A plan for designing the cleanup of the San Jacinto Waste Pits has been agreed upon by the Environmental Protection Agency and the companies responsible for the contamination, which means it likely will happen sooner rather than later.
The EPA on Monday announced the agreement, the next step toward removing about 212,000 cubic yards of material contaminated with cancer-causing dioxin from the pits. The work is estimated to cost $115 million.
The EPA’s removal announcement in October came just two weeks after officials confirmed that a concrete cap used to cover the pits since 2011 had sprung a leak during Hurricane Harvey’s flooding.
After Harvey, agency officials found dioxin in sediment near the pits at a level more than 2,000 times the EPA standard for cleanup. Subsequent testing, done after the cap was repaired, showed far lower levels of dioxin in that area, officials said in a December meeting.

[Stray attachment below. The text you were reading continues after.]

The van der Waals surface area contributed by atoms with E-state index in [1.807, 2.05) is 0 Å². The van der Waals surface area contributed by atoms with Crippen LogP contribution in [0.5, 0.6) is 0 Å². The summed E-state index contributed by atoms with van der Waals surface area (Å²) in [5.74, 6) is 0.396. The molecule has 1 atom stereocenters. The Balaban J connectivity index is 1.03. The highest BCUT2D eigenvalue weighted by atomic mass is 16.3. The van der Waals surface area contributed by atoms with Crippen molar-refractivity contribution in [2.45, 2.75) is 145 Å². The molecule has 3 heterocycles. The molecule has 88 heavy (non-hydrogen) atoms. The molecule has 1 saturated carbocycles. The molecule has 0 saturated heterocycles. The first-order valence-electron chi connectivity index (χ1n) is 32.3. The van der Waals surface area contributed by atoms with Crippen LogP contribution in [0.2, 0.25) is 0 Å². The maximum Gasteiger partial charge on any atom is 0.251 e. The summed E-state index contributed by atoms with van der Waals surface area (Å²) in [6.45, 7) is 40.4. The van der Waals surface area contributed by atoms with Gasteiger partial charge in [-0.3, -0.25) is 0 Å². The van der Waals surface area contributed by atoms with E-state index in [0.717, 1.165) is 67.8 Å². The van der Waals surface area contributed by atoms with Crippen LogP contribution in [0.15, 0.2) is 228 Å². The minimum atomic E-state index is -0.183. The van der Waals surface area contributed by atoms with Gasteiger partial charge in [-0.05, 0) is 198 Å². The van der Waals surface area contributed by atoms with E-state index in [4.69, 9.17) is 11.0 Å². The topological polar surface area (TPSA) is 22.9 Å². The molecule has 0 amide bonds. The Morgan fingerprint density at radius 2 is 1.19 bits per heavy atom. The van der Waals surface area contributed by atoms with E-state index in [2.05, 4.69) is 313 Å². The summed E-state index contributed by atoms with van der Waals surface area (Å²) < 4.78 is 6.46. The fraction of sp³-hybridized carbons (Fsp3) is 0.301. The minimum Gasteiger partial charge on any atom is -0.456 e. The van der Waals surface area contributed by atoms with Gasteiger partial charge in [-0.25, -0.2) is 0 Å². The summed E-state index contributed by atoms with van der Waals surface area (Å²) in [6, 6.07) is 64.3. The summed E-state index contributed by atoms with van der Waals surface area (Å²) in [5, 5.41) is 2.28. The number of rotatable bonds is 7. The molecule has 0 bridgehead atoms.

U.S. Rep. Pete Olson said in a statement Monday that he’s pleased to see state and federal officials taking this step.
“Our community deserves to know the water is clean and safe,” he added. “I look forward to seeing this site addressed as quickly and safely as possible so that folks don’t have to worry about this in the future.”
The waste pits became a federal Superfund site in 2008.
The U.S. Department of Justice and EPA now will start working with the companies to agree on methods for the cleanup.
“Let’s lay down the sword, pick up the shovel and start digging,” Owens said.